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ovember 9 15, 2017 Mrs. Perrys Free Press Page 9 Truck TaxiMoving & Delivery Licensed & Insured 904-563-6492 Brenda Smith Celebrates Golden 50th Birthday This past weekend, realtor and entrepreneur Benda Smith celebrated her 50th birthday with family and friends in downtown Jacksonville at the River City Brewing Company. The themed Live Life Like Its GoldenŽ catered affair was complete with assorted tapas, signature cocktails and a DJ spinning nostalgic hits of the 70s. Brenda is a native of Jacksonville, a 1985 graduate of Ribault High school and has been married for over 20 years to Ollie Chuck" Smith and the mother to two children. Shown enjoying the celebration (L-R) are Teri Cheeks, Myrtis Floyd, Brenda and Ollie Smith and Roland and Nichelle Gissandanner. Shown enjoying the show is Yvette and Donald Young with sons Donald Young Jr., and daughter Daesha A. Young. Louis Vanleer PhotoBlue Angels Air Show Entertains Spectators and avy Personnel The ew York Attack Was Labeled 'terrorism.' The Texas Shooting Wasn't. Here's Why This past the weekend Naval Air Station (NAS) Jacksonville hosted the 2017 Jacksonville Sea and Sky Air show to showcase ultimate flying acts. The skies were transformed into the backdrop for the exciting air acts and military demonstrations known around the world. The event was free and presented a dynamic sky show highlighted by the world-famous U.S. Navy Blue Angels along with other military and civilian flight teams. The air station was complete with live entertainment, a street festival featuring aircraft static displays, military vehicles, simulators, recruitment booths, a childrens area and more! NAS is the birthplace of the Blue Angels, the United Sates Navys flight demonstration squadron with aviators form the Navy and Marines. The Blue Angels team was formed in 1946, making it the second oldest for flying aerobatic team in the world after the French Patrouille de France formed in 1931. Since 1946 the Blue Angels have flown for more than 260 million spectators and are inspired by a culture of excellence and service to country through flight demonstrations and community outreach. NAACP Set to Change Tax Status to Engage Politically By Lauren Victoria Burke After being eclipsed in recent years by Color of Change, Black Lives Matter and other younger, more tech savvy and politicallypointed groups, the nations oldest and largest civil rights organization will change its tax status. The groups leaders said that the new tax status would allow them to be more aggressive politically. During a call with reporters, NAACP officials announced that the civil rights group will transition from a 501(c)(3) to 501(c)(4) designation. The change will allow the organization to be more partisan and politically focused. However, the tax designation does not allow political work to be the primary activityŽ of the organization. Even though the NAACP is 108 years old, the organization is struggling to modernize and stay relevant in a rapidly-evolving, social media-driven landscape that requires speed and strategic communications skill. In October, the NAACP named Derrick Johnson as its president. He was elected by the NAACPs board to serve for three years. New NAACP President Derrick Johnson is a native of Detroit, Michigan who lives in Jackson, Mississippi. He is a long-time member of the NAACP, who was elected Vice Chair earlier this year and served as the interim president after Cornell Brooks was forced out. Johnson attended Tougaloo College before earning a juris doctor degree from South Texas College of Law in Houston. The NAACP ousted Brooks in the spring of this year, a few months before the groups annual convention in Baltimore. by Doug Criss It's understandable that the New York truck attack -the deadliest terror attack in New York since 9/11 -was called terrorism. The suspect, Sayfullo Habibullaevic Saipov, said he was inspired by ISIS, and other ISIS sympathizers have used vehicle-ramming attacks overseas to kill scores of people in recent years. But armed terrorists around the world have also charged into public spaces, firing indiscriminately at innocent people, just like Devin Kelley did when he killed more than 26 people Sunday at the First Baptist Church in tiny Sutherland Springs, Texas. The massacre -the worst in Texas' history and the fifthworst in modern American history killed about 4% of the town's population. At a news conference, Christopher Combs, special agent in charge of the San Antonio division of the FBI, said "at this time we don't have a terrorism investigation open." So why isn't the Texas church shooting being called an act of terror? Part of the confusion stems from the fact that the world has never really settled on a standard definition of "terrorism." The US Code of Federal Regulations defines it as "the unlawful use of force and violence against persons or property to intimidate or coerce a government, the civilian population, or any segment thereof, in furtherance of political or social objectives." But it is not a standalone criminal charge. "There is not a domestic terrorism crime as such," FBI Director Christopher Wray said in a Senate hearing in September. "We in the FBI refer to domestic terrorism as a category but it's more of a way in which we allocate which agents, which squad is going to work on it." So once again, it all comes down to motive. Was there a political or ideological agenda behind the attack? In another example, from March of this year, a white man named James Harris Jackson stabbed to death a black man in New York and said he did so as a "practice" run for more killings of black people. Jackson was charged with murder in the second degree as a hate crime. But Jackson also faces a terrorism charge in the case -murder as an act of terrorism in the first and second degrees. Some attacks, at first glance, seem like they should be labeled terrorism. But they're not. There are legal distinctions to calling an act of violence a hate crime or terrorism. And because labeling something as terrorism has legal ramifications, it is not applied lightly. Federal officials work with a very specific definition of when something is an act of domestic terrorism. It has to have three characteristics: an act that takes place in the United States, that's dangerous to human life, and is intended to intimidate civilians or affect government policy by "mass destruction, assassination or kidnapping." Consider the Fort Hood shooting in 2009. To the victims at the Texas base, it was an act of terror, when Maj. Nidal Hassan opened fire on his fellow service members, killing 13 people. But again, even though the attack met some of the criteria, federal authorities never used the terrorism label. Avoiding the label made it easier for them to pursue the death penalty. At the end of the day, does it really matter if something is or isn't labeled a hate crime or an act of terror? The pain and anguish felt by the survivors of such violence and the victims' families is just as unbearable ... no matter what you call it.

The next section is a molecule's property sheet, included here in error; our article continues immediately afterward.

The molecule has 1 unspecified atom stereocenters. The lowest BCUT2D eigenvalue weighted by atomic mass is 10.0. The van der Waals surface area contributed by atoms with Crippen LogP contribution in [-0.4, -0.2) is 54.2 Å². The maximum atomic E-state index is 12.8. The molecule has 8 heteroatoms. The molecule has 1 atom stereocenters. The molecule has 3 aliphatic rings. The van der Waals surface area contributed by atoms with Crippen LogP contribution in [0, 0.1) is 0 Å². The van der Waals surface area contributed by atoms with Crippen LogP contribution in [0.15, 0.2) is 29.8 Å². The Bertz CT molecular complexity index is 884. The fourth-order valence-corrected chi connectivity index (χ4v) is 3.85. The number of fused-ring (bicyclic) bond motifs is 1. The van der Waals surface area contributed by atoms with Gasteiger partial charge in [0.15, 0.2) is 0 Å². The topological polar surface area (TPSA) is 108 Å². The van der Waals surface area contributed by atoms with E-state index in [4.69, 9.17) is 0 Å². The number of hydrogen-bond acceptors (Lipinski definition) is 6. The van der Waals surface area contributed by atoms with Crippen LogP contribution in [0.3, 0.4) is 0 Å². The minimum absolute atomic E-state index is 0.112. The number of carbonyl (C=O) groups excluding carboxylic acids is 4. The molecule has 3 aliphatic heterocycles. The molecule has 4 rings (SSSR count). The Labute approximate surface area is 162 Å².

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Ms. Perrys Free Press Page 10 ovember 9 15, 2017 2 0 1 7 B L A C K C O L L E G E F O O T B A L L (Standings and Weekly Honors) B C S P F O O T B A L L T O P T E N G A M E S T H I S W E E K THE ORF 7 13, 2017OVEMBER NF O EEK W GOLDEN LIONS (8-2) TUSKEGEE GOLDEN LIONS (8-2) TUSKEGEE2 0 1 7 F O O T B A L L T WILDCA AT ALLE T V VA FOR2 0 1 7 F O O T B A L L TS (5-4) TE A AT EY ST TA GOLDEN LIONS (8-2) DI V ISI ON C H A M PI ON W E ST A TE A A T I TER C OLLEG N IN OUTHERS1 6 L ast 1 4 SIAC Championships: 2-0, L ast 1 4 itle G ame: T SIAC 1 4 3 5 -2 8 W ime vs. FV S U : T L ast 30-20-2 ime vs. FV S U : All T NR R anking: 2017 B CSP 4 -0 est: 2017 SIAC W 8 -2 verall: 2017 O ECORD R EAM T vs. GOLDEN LIONS (8-2) DI V ISI ON C H A M PI ONC E N ERE NF OCC I THLETA1 6 L ast 1 4 2-0, L ast 1 4 1 44 1 1 4 31 10 ...... 9 23 W .........@ L ane............. 2 8 6 1 L .........@ F indlay............. 0 1 6 W .....Atlanta Clark ......... 30 20 L .......Albany State........... 7 6 W....State @ Alabama .... 1 48-2 C H A M P I O N S H I P G A M E V I I 2 0 1 7 F O O T B A L L DI V ISI ON C H A M PI ON E AST T WILDCA AT THLETA TE A A T I TER C OLLEG N IN OUTHERSSIAC Championships:itle G ame: T SIAC ime vs. T L ast vs. T U : ime All T 2017 B CSP 2017 SIAC E ast: verall: 2017 O ECORD R EAM T2 4 W...Atlanta Clark @ .... 31 L .......@ Southern........ 1 4 W 2 8 O T T ... B enedict ........... 2 9 L .............M iles.............. 10 3 4 L ...est G eorgia @ W...... 5-4 C H A M P I O N S H I P G A M E V I I 2 0 1 7 F O O T B A L L DI V ISI ON C H A M PI ONTS (5-4)C E N ERE NF OCC I THLET1 4 ( L ast 1 6)SIAC Championships:1-1 (' 1 6) itle G ame: 2 8 -3 5 L, 1 4 T U : ime vs. 20-30-2 vs. T U : NR R anking: 2017 B CSP 3-1 2017 SIAC E ast: 5 4 verall: ECORD FOR GRABS TITLES UP CIAA C SIA A MEAC, SW WA CHAMPIONSHIP Salem, V in Game Saturday title playing in Championship looks to end career with CIAA irginia State senior namic V ON CANNON: TRENTFOR GRABS TITLES UP CIAA VSU Sports Photo TWO WEEKS AC RACES IN FINAL AND CIAA IN GAMES CHAMPIONSHIP a. alem, V Va title playing in Championship looks to end career with CIAA irginia State senior Dy ON CANNON: SIAVSU Sports Photo TWO WEEKS SIAC; AND TER SLA AT ILLIE WH ead Coach CIAA to cr C SIACareer R ecord: Same T U : 10 9 -2 9 7 89 ( 12 th year) At R ecord vs. FV S U : 1-0 Alma M ater: L ivingston (' 7 9) COACH'S RECORD CIAA to cr .... 9 5 2 2 4 37 20 W ...........M iles............... 5 0 0 W ......Central State........ 45 21 W@ K entucky State.... 2 6 7 W ...@ Jackson State..... 33 W 17, O T T M orehouse ........... 23 wn c o CIAA to crCareer R ecord: Same At FV S U : 10-10, .5 00 ( 2 nd year) R ecord vs. Alma M ater: COACH'S RECORD 3 4 L ..Albany State in Col. G A.... 7 W .........M orehouse........ 5 2 1 9 W ..@ Central State.... 2 4 1 4 W ............L ane.............. 37 hamps wn cPORTER KEVINH ead CoachCareer R ecord: Same At FV S U : 10-10, .5 00 ( 2 nd year) T U : 0-0 R ecord vs. vila (' 10 ) A Alma M ater: COACH'S RECORD hampsPORTER KEVINH ead Coach Bethune-Cookman 41, Morgan St. 28 MEAC irginia Union 39 irginia State 40, V V s 31, Shaw 14 Augustine Saint Johnson C. Smith 27, Livingstone 14 -Salem State 22 Fayetteville State 23, W A) 3 0 Chowan 73 Lincoln (P PA Bowie State 77, Elizabeth City St. 21 CIAA NOVEMBE Y Y, TURDA AY SASCORES Bethune-Cookman 41, Morgan St. 28 irginia Union 39 Johnson C. Smith 27, Livingstone 14 -Salem State 22 Bowie State 77, Elizabeth City St. 21 NOVEMBER 4 INDEPENDENTS al exas Southern 38, Miss V Va T Te A&M 31 iew Southern 37, Prairie VArkansas-Pine Bluf Grambling State 31, A&M 22 Alabama Alcorn State 47, Alabama State 13, Jackson State 3 AC SW WA uskegee 50, Miles 20 T Atlanta 0 Morehouse 40, Clark Lane 28, Central State 20 collegiate Inter Central Athletic collegiate ter Editor BCSPLUT WILLIAMSSIAINDEPENDENTSalley State 21A&M 31 f26 s PineBluf ff A&M 22 Alabama State 13, Jackson State 3 Atlanta 0 State alley F ort V Va Association Athletic collegiate ence Confer Athletic Southern In LUT WILLIAMS, CIAA to cr C SIA CIAA to cr State Slade Jarman wn c o CIAA to cr Union lem State a lley Mississippi V Va hamps wn c Bowie State th City State Elizabe lem State inston-Sa W hamps irginia V inston-Sa Benedict 20, Kentucky State 16 a lle y St a A lban y State 34, Fort V Va SIAC Savannah State 35, Delaware St. 21 35, Norfolk State 7 A&T North Carolina North Carolina Central 14, Hampton 6. A&M 26 Howard 37, Florida MEACof MEAC and SW Critical games in last two weeks Benedict 20, Kentucky State 16 alley State 9 Savannah State 35, Delaware St. 21 35, Norfolk State 7 North Carolina Central 14, Hampton 6. William Jewell 13, Lincoln (MO) 3 irginia State 35 V Urbana (OH) 36, W ynchburg 0 a-L ennessee State 60, V T Te Southeastern 77, Edward W exa T Te OK Panhandle St. 34, Langston 14, SAGU 10 Kutztown 65, Cheyney 0 MEAC AC regular seaso n d SW WA Critical games in last two weeks South Division ESPN3. William Jewell 13, Lincoln (MO) 3 irginia State 35 ynchburg 0 aters 12 Southeastern 77, Edward W exas College13 AC regular seasons Critical games in last two weeks ASPIRE State Fayetteville irginia State V uskegee T Tu en Smothers Lor Chauncey Jackson Jarman Chauncey Jackson een Stevie Gr enton Cannon r T Tr enton Cannon Bethune-Cookman Howard North Car olina A&T Car olina Central North Car State Savannah MEAC Benedict V. T Norfolk State North Porter Kevin SIAC Peyton Ramzy Javarrius Cheatham Hoderick cus Ezell Jamar Peyton Ramzy Javarrius Cheatham Lowe Hoderick cus Ezell State a lley sippi V Va AC S W WA Alcorn State A C SW WA State Bethune-Cookman Celebration Alabama A&M Hampton Slater illie W Donald Pittman Kentucky State Bowl Celebration Missis Norfolk Donald Pittman CIAA Peyton Ramzy Ezell ard Latimer Peyton Ramzy Green ard Latimer Niko Johnson Cordelral Cook Green Rich Cordelral Cook Bayou Classic Thanksgiving Day Grambling State Alabama State Thanksgiving Day Southern Grambling State State Albany Alabama State Miles State irginia Union V Richard Hayes low CIAA Bar Reggie pairings. Regulan season over : NEXT T: (9-1) TE A AT ST TA BOWIE 4. NEXT N ort h t i t l e. CIAA A (9-0) Edged V TE A AT ST TA VIRGINIA A 3. Alabama At : NEXT 26. T A AT ST TA GRAMBLING 2. Hosting Savannah State. : NEXT T: CAROLINA NORTH 1. B C S P F O O T B A L L T O P T E N Div NCAA 's waits Sunday A Regulan season over State, All over Elizabeth City (9-1) vs. Fayetteville State. Championship CIAA A : T T: Union, 40-39 to take irginia (9-0) Edged V State. Alabama Bluf Arkansas-Pine f eld o f ff (8-1) H TE Hosting Savannah State. Norfolk State, Ran by (9-0) A&T A A B C S P F O O T B A L L T O P T E N ff ff f playof II 77-21. State, vs. Fayetteville State. Union, 40-39 to take 31f, Bl u f 35-7. Norfolk State, B C S P F O O T B A L L T O P T E N ONCOS (6-4) BR YETTEVILL A AY F FA S OU T H DI V ISI ON C H A M PI ON A TE A A T I TER C OLLEG N ITR A L N ECECORD R EAM T irginia Union vs. ONCOS (6-4) T E A AT LE ST TA S OU T H DI V ISI ON C H A M PI ONN O I T A A T I SS O CAC I THLETA T H DI V ISI ON C H A M PI ON NORANS (9-0) OJ TR GINIA ST VIRTHLETA TE A A T I TER C OLLEG N ITR A L N ECECORD R EAM T T H DI V ISI ON C H A M PI ONANS (9-0) TE A AT ST TA N O I T A A T I SS O CAC I THLETECORD At NC Central. : NEXT T: BETHUNE-COOKMAN 9. week. (6-3) OUTHERN S 8. AC E ast t i t le c li nc h SW WA TE A AT ALCORN ST TA 7. Norfolk State. (6-3) Outscored Florida ARD HOW WA 6. Hosting Bethune-Cookman. : NEXT T: AROLINA C ORTH N 5. pairings. (5-4) Defeated Morgan State, BETHUNE-COOKMAN NEXT 37-31. iew Got by Prairie V all ey H ost i ng Mi ss i ss i pp i V Va : NEXT AC East title. A&M, 47-22 to Alabama (6-3) Defeated NEXT A&M, 37-26. (6-3) Outscored Florida Hosting Bethune-Cookman. Edged Hampton, 14-6. (7-2) ENTRAL C AROLINA 41-28. (5-4) Defeated Morgan State, Bye : NEXT alley State. A&M, 47-22 to Hosts : NEXT Edged Hampton, 14-6. RICHARDH ead Coach Career R ecord: Same .5 00 ( 2 nd year)R ecord at F S U : 10-10, R ecord vs. V S U : 0-0 ('99) A&T Alma M ater: N C. COACH'S RECORD3 ( L ast 0 9) Championships: CIAA A 2, 1-1 itle G ames: T CIAA 1 5 33-20 W ime vs. V S U : T L ast 9 -1 8 -2 ime vs. V S U : All T NR R anking: 2017 B CSP 5 -2 2017 CIAA: 6 4 verall: 2017 OECORD R EAM T .5 00 ( 2 nd year), 1 5 4 0 2 6 73 4 7 56 56 33 44 1 4 VIRGINIA W22 .....Salem State @ W...... 23 W2 6 ... @ L ivingstone ..... 2 8 W31 .... St. Augustine's ..... 3 4 W1 6 ..... @ J. C. Smith ..... 4 1 W21 ........... Shaw ............ 2 4 L64 ....... B owie State ....... 31 4 7 L .. irginia U nion @ V ... 4 0 45 L ..... E liz. City State ..... 4 2L31 .......... Wingate .......... 21 21 W.......@ Chowan ....... 2 4 6-4 Career R ecord: 65 44 730 ( 10 years)R ecord at V S U : 17-2, .894 ( 2 nd year)R ecord vs. F S U : 0-0 Alma M ater: COACH'S RECORD Cham C IA A A itle G ames: T CIAAime vs. F S U : T L ast ime vs. F S U : All T 2017 B CSP 2017 CIAA: verall: 2017 OECORD R EAM T3 9 W ... irginia U nion V ..... 4 0 23 W ..... @ Chowan ....... 2 6 21 W @ L incoln (Pa.). ... 73 3 5 W .... B owie State. ...... 4 7 0 W @ E liz. City State. .. 56 1 8 W .. @ L ivingstone. .... 56 WO T 27, Salem State. W...... 33 6 W ..... @ J. C. Smith ..... 44 10 W @ N orfolk State ... 1 4 TE 9-0 A AT S T I RGINI A A BARLOW REGGIEH ead CoachCareer R ecord: 65 44 730 ( 10 years)R ecord at V S U : 17-2, .894 ( 2 nd year)R ecord vs. F S U : 0-0 Alabama State ('95) Alma M ater: COACH'S RECORD1 ( L ast 1 4) 1 Championships:5 3-2 itle G ames:20-33 L, 1 5 ime vs. F S U :1 8 9 -2 ime vs. F S U : 3 rd R anking: 2017 B CSP 7-0 2017 CIAA: 9 -0 verall:ECORD BARLOW REGGIEH ead Coach At South Carolina State. : NEXT T: Suf (5-4) ON HAMPT 10. G A M E S T H I S Delaware State vs. Morgan State in Dover South Carolina State vs. Hampton in Orangeburg, SC vs. Savannah State in Greensboro, NC A&T North Carolina Howard vs. Norfolk State in W MEAC T SA AT ff At South Carolina State. NC Central, 14-6. home to f ere d l oss at S u f W E E K, DE Delaware State vs. Morgan State in Dover South Carolina State vs. Hampton in Orangeburg, SC vs. Savannah State in Greensboro, NC ashington, D.C Howard vs. Norfolk State in W 1 NOVEMBER 1 Y Y, TURDA AY G A M E S T H I S NC Central, 14-6. CCIAAC I THLETAN ITR A L N E2 3 Union irginia V 1 4 State Bowie 0 5 State irginia VL WNORTH DIVISIONDIV FINAL 2p 1:30p 1p 1p C K C O LN O I T A A T I SS O CA TE A A T I TER C OLLEG A 2 0 1 7 B LMC I THLETAD I4 6 2 5 1 9 1 6 0 9 0 7L W L W ALL CONF5 N. Carolina Central 6 State A&T NC W CONFMEAC ASIAC E G E F O O T B L C K C O LCC I THLETATER C OLLEG N IN OUTHERS1 5 Benedict 1 5 alley State Fo rt V Va L WEAST DIVISION CONF FINALC E N ERE NF OCN AS TERE2 7 1 0 9 0L W L ALL CONF eekly Honors) (Standings and W L L AC E N ERE NF OC TE A A T I TER C OLLEGAC SW2 7 4 5L W ALLCC I THLETAW OUTHS3 3 A&M Alabama 1 4 Alcorn State L WEAST DIVISIONCONF eekly Honors)5 aState V Va W 5 e nn essee S t a t e T Te 9 LangstonWINDEPENDENTSC E N ERE NF OCN E S TER W6 3 3 3 6 1L W L ALLBARLOW 5 4 0 LINDEPENDENTSBARLOW Cheyney vs. Edinboro in Cheyney yon College in exas College vs. L T Te Southwest Baptist vs. Lincoln (MO) in Bolivar NDEPENDENTS al AlcornStatevs.MissV Va Alabama State vs. Grambling State in Montgomery Arkansas-Pine Bluf A&M vs. iew Prairie V A&M vs. Jackson State in Huntsville, Alabama AC SW WA exas Southern vs. Sout T Te North Carolina Central vs. Bethune-Cookman in Durham, NC Delaware State vs. Morgan State in Dover A P PA Cheyney vs. Edinboro in Cheyney yon College in MO Southwest Baptist vs. Lincoln (MO) in Bolivar Alcorn State, MS alley State in AL Alabama State vs. Grambling State in Montgomery TX iew f i n P ra i r i e V k ansasPi ne Bl u f ff AL A&M vs. Jackson State in Huntsville, TX exas Southern vs. Southern in Houston, North Carolina Central vs. Bethune-Cookman in Durham, NC DE Delaware State vs. Morgan State in Dover for loss vs. Livingstone. 8 tackles, 2.5 sacks, 3.5 tackles JCSU utt Jamal T DL TD catch in win over ECSU. TDs (10, 4, 28, 97, 1, 1, 4), 1 20 carries, 304 yards, 7 OB Robert Chesson, BSU 17-25-0, 299 yards, 1 Amir Hall, BSU QB Bryan Redmond, BSU OL YERSOFTHEWEEK PLA AY CIAA A 5 0 Livingstone 3 2 Smith C. Johnson 4 1 Shaw 2 3 State Winston-Salem 1 4 s Augustine Saint 0 5 State Fayetteville SOUTH DIVISION5 0 Lincoln 4 1 State City Elizabeth 3 2 Chowan 2 3 Union irginia V12p 12p 12p 2p 2p 1p TX 1p 5p 2p North Carolina Central vs. Bethune-Cookman in Durham, NC 2p 8 tackles, 2.5 sacks, 3.5 tackles TD catch in win over ECSU. 20 carries, 304 yards, 7 TD vs. ECSU. 17-25-0, 299 yards, 1 YERS OF THE WEEK10 0 7 0 8 2 5 2 7 3 5 2 4 6 3 4 5 5 2 5 4 6 2 5 10 0 7 0 6 4 5 2 6 4 3 4 4 6 2 5DEFENSE (27, 35, 8, 24, 23) in win over Morgan State.\ 23-30-0, 354 yards, 5 B-CU ., QB, Sr arry Brihm L OFFENSE YERSOFTHEWEEK MEACPLA AY 1 State Delaware 1 State SC 1 State Morgan 2 A&M Florida 2 State Savannah 3 State Norfolk 4 Bethune-Cookman 4 Hampton 5 Howard 5 N. Carolina Central Atlanta. in 40-0 win over Clark TDs (15, 4, 60, 24) of 16 passes for 166 yards and 4 MOREHOUSE ., QB, Sr aylor Kivon T OFFENSE YERS OF THE WEEK SIAC PLA AY 5 1 Lane 6 0 Central State 4 2 Kentucky State 2 4 Miles 0 6 uskegee TWEST DIVISION4 2 Morehouse 4 2 Clark Atlanta 2 4 Albany State 1 5 Benedict(27, 35, 8, 24, 23) in win over Morgan State.\ TDs 23-30-0, 354 yards, 5 8 1 6 6 2 5 8 1 5 7 3 5 7 2 4 5 3 2 4 5 2 4 5 2 3 6 1 2 7 1 TDs (15, 4, 60, 24) Completed 12 MOREHOUSE 8 2 9 1 7 3 4 6 2 8 6 4 6 4 4 6 2 7DEFENSE iew vs. Prairie V TDs (31, 5, 4, 15) 34, 405 passing yards, 4 SOUTHERN ., QB, Sr ustin Howard A OFFENSE YERS OF THE WEEK AC PLA AY SW WA 4 1 Southern exas T Te 4 1 f Bluf Arkansas-Pine 3 2 A&M iew V Prairie 1 4 Southern 0 5 State Grambling WEST DIVISION4 1 State Jackson 4 1 alley State Miss V Va 2 3 State Alabama 3 3 A&M Alabama in loss to Urbana. 5 solos 1 tackles, with 1 Jackets Led WVSU So., DL, arius Goode D DEFENSE 16) in loss to Urbana. receptions for 134 yards and three A . V VA W ., WR, Jr Quinton Gray 52 yards) in win over VUL. TD grabs of 43 16 and 18 yards and 1 receptions, SSEE TENNE WR, Patrick Smith OFFENSE YERS OF THE WEEK P L A AY INDY1 Cheyney 1 aters Edward W 1 exas College T Te 1 Lincoln (Mo.) 5 a State V Va WTDs (31, 5, 4, 15) 22 of SOUTHERN YERS OF THE WEEK7 1 4 7 2 4 5 3 3 3 6 1 1 8 0 8 1 4 7 2 4 5 3 2 6 3 3 in loss to Urbana. ellow the Y Led TDs (13, 12, receptions for 134 yards and three 13 TE A AT ST TA TD grabs of 43 16 and 4 TE A AT ST TA SSEE 9 8 8 8 5 irginia State vs. Fayetteville State in Salem, V V Championship Game TV CIAA alley State vs. SIAC Fo rt V Va SIAC Championship Game Streamed Live on ESPN3 GAMES CHAMPIONSHIP ayland Baptist vs. Langston in Plainview W ennessee State vs. SE T Te Cheyney vs. Edinboro in Cheyney A eville State in Salem, V VA Aspire-DirecTV 381 Championship Game TV GA all e y u s k egee i n F t. V Va T alley State vs. SIAC SIAC Championship Game Streamed Live on ESPN3 GAMES TX ayland Baptist vs. Langston in Plainview TN ennessee State vs. SE Missouri in Nashville, A P PA Cheyney vs. Edinboro in Cheyney Broncos beat WSSU to claim S. Div Y ETT E A AY F COACH Richard Hayes, TFL, 2 picks vs. Livingstone. 1 yards, 2 for -1 Six tackles, 3 solos, 1 sack DB Carlo Thomas, JCSU TDs vs. Lincoln. yds., 3 CHOW ., QB, Fr itt ROOKIE Bryce W s, vs. ECSU. T A AT P BSU PK, Gene Carson SPECIAL ., 148 y 7 rec LINC ., Sr Andre Price WR 13 tackles, one hurry vs. WSSU. FSU Seth Johnson LB for loss vs. Livingstone.4:30p 2p 2p 2p 12p title. Broncos beat WSSU to claim S. Div His T E A AT E VILLE ST TA TFL, 2 picks vs. Livingstone. Six tackles, 3 solos, 1 sack 1-16-0, 128 1 CHOW on 1 1 1 for 1 BSU Chowan. s ., v ds ., 148 y 13 tackles, one hurry vs. WSSU.NC A&T ., OT Sr Brandon Parker OFFENSIVE LINEMAN yards including 83-yard return for a Returned 3 punts for 66 yards, 3 kickof SA ., WR/KR, Fr Jamichael Baldwin SPECIALIST TDs (24, 40, 37), 141 yards (17 carries) 1 3 15-28-0, 294 yards, ARD HOW WA ., QB, Fr Caylin Newton ROOKIE fourth-quarter interceptions in win over Hampton. NC CENTRAL ., CB, R-Jr Davanta Reynolds DEFENSE igers a 20-16 win over Kentucky State. T TD with 3:04 left to give returned punt 91 yards for a BENEDICT ., WR/KR, Fr illis Johnny W TEAMS SPECIAL TDs in win over Miles. carries, 2 TUSKEGEE ., RB, Sr Justice Owens NEWCOMER including 3 sacks for -16 yards in win over Clark with 14 tackles, 8 solos, 4.5 for -19 yards in losses Led MOREHOUSE LB, David Smith, DEFENSETD vs. DelState. fsfor169 3 kickof ff TE A AT ANNAHST TA V VA A AV AMU. TD vs. F TDs (24, 40, 37), 141 yards (17 carries) 1 15-28-0, 294 yards, fourth-quarter interceptions in win over Hampton. wo T Tw NC CENTRAL igers a 20-16 win over Kentucky State. TD with 3:04 left to give railing 16-14, T BENEDICT 134 yards, 13 TUSKEGEE Atlanta. including 3 sacks for -16 yards in win over Clark with 14 tackles, 8 solos, 4.5 for -19 yards in losses igers Maroon T Led Alabama A&M. TDs (33, 43) in win over 172 yards, 2 carries, ALCORN ., ., Jr Fr immons J S P P. NEWCOMER s. 17 points vs. T A AT 38 and 39), 5 of 5 on P ALCO , So., PK/P orey McCullough C SPECIALIST vs. JSU. interceptions, both in 4th quarter MA ALABA So., DB, Hill Joshua DEFENSE Threw two picks. to TDs (16, 30, 16) in loss three Completed 20 of 35 passes for 331 yards and ESSEE TENN QB, Michael Hughes, NEWCOMER 20 vs. Fairmont State. 44.8 yards on four punts, three downed inside the T A AT ST TA A . V VA W PK, Patterson, Kole TEAMS SPECIAL L in loss to Urbana. 5 solos 1 tackles, with 1 Jackets TDs (33, 43) in win over 10 TE A AT ST TA ALCORN AA&M. s. 17 points vs. TE A AT RN ST TA ALCO vs. JSU. wo T Tw TE A AT ST TA A A ech. T enn T Te to Completed 20 of 35 passes for 331 yards and TE A AT ST ESSEE 44.8 yards on four punts, three downed inside the veraged A Av TE in loss to Urbana.